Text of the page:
Maybe Zach Banner returns from a torn ACL and secures the position long-term. Or, the Steelers could hedge their bets and likely improve at the position by pursuing and signing Moses. With Moses in tow, the Steelers front should be solidified for this upcoming season with the potential to be a very good unit depending on how Okorafor and Green transition into their new roles. 

If Moses wants the best opportunity to win now, Pittsburgh is the logical landing spot. 


Cincinnati Bengals

Al Drago/Associated Press

The Bengals have made moves to address their offensive line woes, but has the front office done enough to be comfortable with Joe Burrow's protection going into the 2021 season? 

"We've continued to add guys who have a great understanding and love for the game of football, on top of the guys we already have in the mix," Bengals coach Zac Taylor told reporters during draft weekend. "We're starting to feel really good about that group and who we have in there to compete."

To be fair, the Bengals signed veteran tackle Riley Reiff and drafted Clemson's Jackson Carman, who will convert to guard, in this year's second round. Quinton Spain will have a full offseason with the team under his belt as well, though his two previous teams chose to replace him in the lineup. 

Also, a significant difference exists between a team doing everything in its power to address its biggest need and feeling like it has enough to compete. Individuals who understand the game and love the game only go so far. The Bengals sorely lacked NFL-caliber talent last season and marginally improved their front five this offseason. The unit may not be one of the league's worst, but it doesn't project to be significantly better, even with the rehiring of position coach Frank Pollack. 

Moses' availability presents an unexpected opportunity. 

Reiff shouldn't be settled at right tackle, especially since he is currently expected to make the transition from the left to right side anyhow. Guard should remain in play as well. 

"Heck, I'll play whatever as long as it helps the team," Reiff said last year when the topic of a transition to guard was broached, per the St. Paul Pioneer-Press' Chris Tomasson

A front five of (from left to right) Jonah Williams, Carman, Trey Hopkins, Reiff and Moses might be the best possible outcome for the Bengals after a shaky start to building the unit. Even if it isn't, Cincinnati should be doing everything in its power to protect last year's No. 1 overall pick.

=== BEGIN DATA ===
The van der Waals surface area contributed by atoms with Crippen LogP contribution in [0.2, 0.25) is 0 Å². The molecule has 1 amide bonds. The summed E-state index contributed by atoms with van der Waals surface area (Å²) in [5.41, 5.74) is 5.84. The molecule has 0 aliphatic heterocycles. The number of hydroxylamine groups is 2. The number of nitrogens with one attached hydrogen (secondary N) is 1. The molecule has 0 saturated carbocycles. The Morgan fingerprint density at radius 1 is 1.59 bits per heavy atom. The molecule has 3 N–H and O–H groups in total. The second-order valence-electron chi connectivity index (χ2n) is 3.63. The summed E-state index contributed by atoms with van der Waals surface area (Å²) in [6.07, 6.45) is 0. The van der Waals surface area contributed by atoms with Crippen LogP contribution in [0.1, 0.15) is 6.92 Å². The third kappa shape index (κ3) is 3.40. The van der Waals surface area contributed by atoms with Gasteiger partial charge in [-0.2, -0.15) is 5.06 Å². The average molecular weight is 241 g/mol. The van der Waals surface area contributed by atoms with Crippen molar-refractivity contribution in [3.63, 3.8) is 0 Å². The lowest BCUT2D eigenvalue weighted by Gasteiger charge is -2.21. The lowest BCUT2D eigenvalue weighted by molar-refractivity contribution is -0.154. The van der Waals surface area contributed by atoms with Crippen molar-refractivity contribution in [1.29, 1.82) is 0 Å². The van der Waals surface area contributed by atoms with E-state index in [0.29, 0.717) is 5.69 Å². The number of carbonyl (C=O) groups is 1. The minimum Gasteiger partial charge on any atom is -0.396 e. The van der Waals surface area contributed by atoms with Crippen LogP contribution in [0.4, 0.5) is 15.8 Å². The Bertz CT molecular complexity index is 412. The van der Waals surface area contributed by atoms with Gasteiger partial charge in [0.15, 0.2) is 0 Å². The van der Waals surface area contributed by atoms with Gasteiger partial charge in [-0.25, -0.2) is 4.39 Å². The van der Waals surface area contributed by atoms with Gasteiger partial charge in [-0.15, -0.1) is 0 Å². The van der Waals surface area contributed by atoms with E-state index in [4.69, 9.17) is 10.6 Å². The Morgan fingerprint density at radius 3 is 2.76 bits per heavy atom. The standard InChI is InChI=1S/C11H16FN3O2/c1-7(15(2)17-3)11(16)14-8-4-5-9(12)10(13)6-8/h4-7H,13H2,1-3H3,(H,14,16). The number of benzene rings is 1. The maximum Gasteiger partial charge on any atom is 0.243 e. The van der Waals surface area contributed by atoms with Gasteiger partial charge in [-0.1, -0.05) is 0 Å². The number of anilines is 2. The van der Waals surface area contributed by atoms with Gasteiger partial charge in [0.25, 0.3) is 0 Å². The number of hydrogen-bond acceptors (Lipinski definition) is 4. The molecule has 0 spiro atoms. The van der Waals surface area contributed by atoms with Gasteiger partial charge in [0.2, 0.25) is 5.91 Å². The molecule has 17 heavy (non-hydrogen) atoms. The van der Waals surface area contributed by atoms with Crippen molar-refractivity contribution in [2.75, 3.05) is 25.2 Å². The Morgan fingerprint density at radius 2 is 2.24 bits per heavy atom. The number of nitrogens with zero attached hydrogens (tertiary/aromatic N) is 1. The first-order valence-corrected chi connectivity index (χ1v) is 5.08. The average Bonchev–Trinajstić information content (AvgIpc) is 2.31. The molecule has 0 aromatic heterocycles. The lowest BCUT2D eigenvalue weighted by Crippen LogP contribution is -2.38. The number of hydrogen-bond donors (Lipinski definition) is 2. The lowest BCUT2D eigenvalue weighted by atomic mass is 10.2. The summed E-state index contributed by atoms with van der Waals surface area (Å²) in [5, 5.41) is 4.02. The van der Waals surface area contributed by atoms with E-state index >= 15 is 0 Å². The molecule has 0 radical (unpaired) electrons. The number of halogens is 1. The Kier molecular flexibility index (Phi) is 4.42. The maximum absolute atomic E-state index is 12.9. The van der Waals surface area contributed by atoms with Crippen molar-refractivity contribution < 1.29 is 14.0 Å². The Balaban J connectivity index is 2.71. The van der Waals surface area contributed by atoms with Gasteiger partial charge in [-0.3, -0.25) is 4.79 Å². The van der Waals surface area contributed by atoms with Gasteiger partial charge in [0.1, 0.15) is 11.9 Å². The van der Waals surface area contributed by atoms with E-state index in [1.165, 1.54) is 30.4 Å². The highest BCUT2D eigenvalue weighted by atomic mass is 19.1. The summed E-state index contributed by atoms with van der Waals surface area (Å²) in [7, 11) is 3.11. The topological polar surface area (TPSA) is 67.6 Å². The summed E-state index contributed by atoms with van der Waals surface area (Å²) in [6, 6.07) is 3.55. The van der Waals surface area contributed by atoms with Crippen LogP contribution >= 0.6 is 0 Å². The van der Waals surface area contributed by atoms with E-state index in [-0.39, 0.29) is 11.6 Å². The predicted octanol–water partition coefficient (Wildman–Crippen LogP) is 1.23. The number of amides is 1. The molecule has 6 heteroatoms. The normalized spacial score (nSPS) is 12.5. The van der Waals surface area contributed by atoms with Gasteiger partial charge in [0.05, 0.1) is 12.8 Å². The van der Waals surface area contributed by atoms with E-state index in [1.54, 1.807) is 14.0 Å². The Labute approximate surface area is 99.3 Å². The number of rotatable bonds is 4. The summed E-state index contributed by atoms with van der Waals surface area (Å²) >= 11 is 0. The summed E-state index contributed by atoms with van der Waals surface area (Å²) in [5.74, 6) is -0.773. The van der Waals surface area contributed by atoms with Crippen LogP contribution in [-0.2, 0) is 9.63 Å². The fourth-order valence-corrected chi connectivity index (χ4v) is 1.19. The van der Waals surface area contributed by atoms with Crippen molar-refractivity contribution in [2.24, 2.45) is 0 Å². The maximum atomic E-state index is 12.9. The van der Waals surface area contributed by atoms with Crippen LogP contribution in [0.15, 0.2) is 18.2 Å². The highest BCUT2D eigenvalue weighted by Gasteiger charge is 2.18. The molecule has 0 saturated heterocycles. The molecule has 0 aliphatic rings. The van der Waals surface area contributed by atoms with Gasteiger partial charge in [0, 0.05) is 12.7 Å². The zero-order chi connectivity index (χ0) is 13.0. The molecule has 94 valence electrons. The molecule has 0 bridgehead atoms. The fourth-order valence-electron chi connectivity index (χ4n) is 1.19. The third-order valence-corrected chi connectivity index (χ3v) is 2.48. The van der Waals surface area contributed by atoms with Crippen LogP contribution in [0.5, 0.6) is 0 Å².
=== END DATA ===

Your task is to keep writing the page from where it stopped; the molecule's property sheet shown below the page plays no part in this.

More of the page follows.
Carolina Panthers

David Berding/Associated Press

Yes, Moses has been a career right tackle. And, yes, the Panthers need a left tackle to anchor their offensive front. 

The franchise certainly isn't going to move Taylor Moton from one side to the other. Moton is one of the game's best right tackles, and he'll play the 2021 season on the franchise tag. So, Carolina certainly understands his value. 

But a look across the formation should send shivers down quarterback Sam Darnold's spine. Currently, the Panthers' starting left tackle is....um, who knows? 

Saying Carolina has a hole on its blind side is an understatement. Right now, the team has a gravity-sucking black hole when it comes to protecting Darnold's backside. 

The team's options consist of former first-round bust Cameron Erving, second-round disappointment Greg Little, three-year veteran Trent Scott—who previously bombed as the Los Angeles Chargers left tackle fill-in—and third-round rookie Brady Christensen. Although, the Panthers staff seems to like Christensen more at guard than tackle. 

"When we drafted him, we thought he was a guy who could play tackle but also would be an elite guard," head coach Matt Rhule told reporters. "Whether he can snap or not, has the ability to make those calls, that’s what these camps are for, but we saw him as the guy that had four-position flexibility. We move them around a little bit right now just to give them some exposure." 

Clearly, worse options exist than signing Moses and converting him to left tackle. After all, his first career start came at left tackle, and he played the position during his senior season with the Virginia Cavaliers. 

Is Moses' signing an ideal fit for him or the team? No.

At the same time, the veteran blocker's addition would give the Panthers their best option to play left tackle. His addition would create a functional front five to see what Darnold has and allot Carolina's talented skill-position performers room to operate. 


Brent Sobleski covers the NFL for Bleacher Report. Follow him on Twitter, @brentsobleski.